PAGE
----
The last few days of the tour were fuzzy with fever and face gruffle. But we did make it home! And when we did, it was time to record our first album...

Saturday, February 11, 2012

Call Me Pigtail 11/20

It's hard to leave the Country Rockers in the middle of their second set and go across the street to the dark and nasty confines of the Antenna Club, but we're due on stage in a half an hour and we need to put on our stage tuxes and get our voices limbered up. There are a few people there, not many, it's a Wednesday night and we're pretty unknown, but there's a good rock feeling in the air. We hit the stage and people stop what they're doing to stare at us, always a good sign, and afterward we collect quite a few names for the mailing list, a few more sick and twisted fans.

After the people are gone and the gear is more or less packed up we're sitting at the bar having a post-gig cocktail, watching a flickery image on the black and white TV behind the bar. It's hooked up to a VCR and they are showing a video of last night's show here, some slimy motherfucker rolling around on the ground, and I'm watching, and I realize it's gg allin, a true madman, a bad person, a performance artist really, who strips naked and shits on stage and throws his poo into the crowd, and generally goes one big step farther than any other "punk" act in existence. His music is without any merit whatsoever but I guess you have to give him some kind of credit. We're watching, transfixed, and gg is rolling on the stage in broken glass from a bottle he smashed on himself, there's shit and blood all over -- how did they clean this up? The club does smell like bleach, come to think of it. This is really disturbing. Then gg rolls over and there's something coming out of his ass, a tube of some kind, a thin black cord. A microphone cord. "Whoa," I say. "Does he have that mic completely up his ass?" The bartender dude looks up at the screen and laughs. "Yeah," he says. "It took us forever to clean that fucker off."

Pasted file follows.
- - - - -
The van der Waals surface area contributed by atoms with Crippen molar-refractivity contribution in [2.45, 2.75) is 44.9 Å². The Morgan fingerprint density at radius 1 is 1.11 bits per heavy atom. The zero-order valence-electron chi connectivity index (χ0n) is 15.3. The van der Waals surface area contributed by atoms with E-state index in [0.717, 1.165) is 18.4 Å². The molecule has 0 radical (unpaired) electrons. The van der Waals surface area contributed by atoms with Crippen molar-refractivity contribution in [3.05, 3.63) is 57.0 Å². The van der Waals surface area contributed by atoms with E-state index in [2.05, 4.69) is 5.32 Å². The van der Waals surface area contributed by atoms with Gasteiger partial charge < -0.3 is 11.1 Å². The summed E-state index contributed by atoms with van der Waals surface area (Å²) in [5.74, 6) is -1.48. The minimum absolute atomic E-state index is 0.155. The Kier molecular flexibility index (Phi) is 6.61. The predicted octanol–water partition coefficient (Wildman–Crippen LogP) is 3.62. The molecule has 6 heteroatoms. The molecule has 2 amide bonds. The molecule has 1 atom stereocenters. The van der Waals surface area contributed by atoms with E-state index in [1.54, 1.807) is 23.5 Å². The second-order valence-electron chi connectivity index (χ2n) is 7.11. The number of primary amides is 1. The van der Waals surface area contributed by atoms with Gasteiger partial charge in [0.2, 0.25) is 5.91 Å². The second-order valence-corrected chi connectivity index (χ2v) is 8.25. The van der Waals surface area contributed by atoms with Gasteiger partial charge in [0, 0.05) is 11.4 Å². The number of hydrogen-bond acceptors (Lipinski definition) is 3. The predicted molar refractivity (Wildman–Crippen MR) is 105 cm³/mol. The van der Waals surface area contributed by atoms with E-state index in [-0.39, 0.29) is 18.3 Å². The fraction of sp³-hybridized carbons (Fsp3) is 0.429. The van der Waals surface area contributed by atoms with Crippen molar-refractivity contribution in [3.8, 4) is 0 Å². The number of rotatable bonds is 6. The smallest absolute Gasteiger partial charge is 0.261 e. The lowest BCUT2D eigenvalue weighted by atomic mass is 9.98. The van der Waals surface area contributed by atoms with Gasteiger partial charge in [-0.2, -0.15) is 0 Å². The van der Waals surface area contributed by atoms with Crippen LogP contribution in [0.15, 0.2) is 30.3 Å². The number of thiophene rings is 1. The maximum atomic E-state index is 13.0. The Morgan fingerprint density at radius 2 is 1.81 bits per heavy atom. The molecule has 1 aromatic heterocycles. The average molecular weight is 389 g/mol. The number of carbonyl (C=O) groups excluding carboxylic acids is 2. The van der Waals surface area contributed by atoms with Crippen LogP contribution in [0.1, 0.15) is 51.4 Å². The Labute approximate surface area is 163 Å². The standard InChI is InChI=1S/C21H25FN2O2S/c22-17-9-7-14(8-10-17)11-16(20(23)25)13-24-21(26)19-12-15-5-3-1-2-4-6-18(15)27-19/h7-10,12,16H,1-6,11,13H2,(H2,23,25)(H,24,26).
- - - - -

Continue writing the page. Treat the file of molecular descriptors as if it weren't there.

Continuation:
“To clean off what – the mic?”

“Yeah,” says the bartender. “Nasty.”

I have to put two and two together, though God knows I don't want to: the mic I had spent all night singing into had spent much of the previous evening up the ass of one of the most unclean humans alive. What place on earth could be more toxic than gg allin's colon?

Bartender, another drink!

The Antenna club out-punked us, maybe, but a couple of nights later we get our revenge by out-punking Tipitina's, apparently a legendary club in New Orleans. Already over a week into our first NDI tour, we're submerging into our new identities with alarming ease. We are basically always in character, at breakfast, in truck stops, at the hotel, and of course at the shows, and our first glimpse of the moss-heavy trees and wrought-iron balconies of the old town feels like coming home. We can be our new selves here without thinking twice, since everyone else seems to be engaged in their own inside joke, their own bit. Some folks are wearing hats just like ours. Fans? Not yet...

We pull up and hike on into Tipitina's, a classy joint that is gorgeous and big and by far the nicest club we have played on this tour, or ever. How the fuck did we get this gig? Apparently Kenn, the suddenly motivated booking agent for the New Duncan Imperials, had convinced them that the band would be perfect for their weekly "Live from Tip's" radio broadcast on WTUL, the Tulane University college radio station. So we are in the middle of a triple bill of bands playing what would these days be called "alternative rock," and the entire performance will be broadcast live on the radio. Can you see snazzy tux coats and flying chicken claws on the radio? No, but who cares? All we have to do is be exactly on-time to the stage. And no swearing.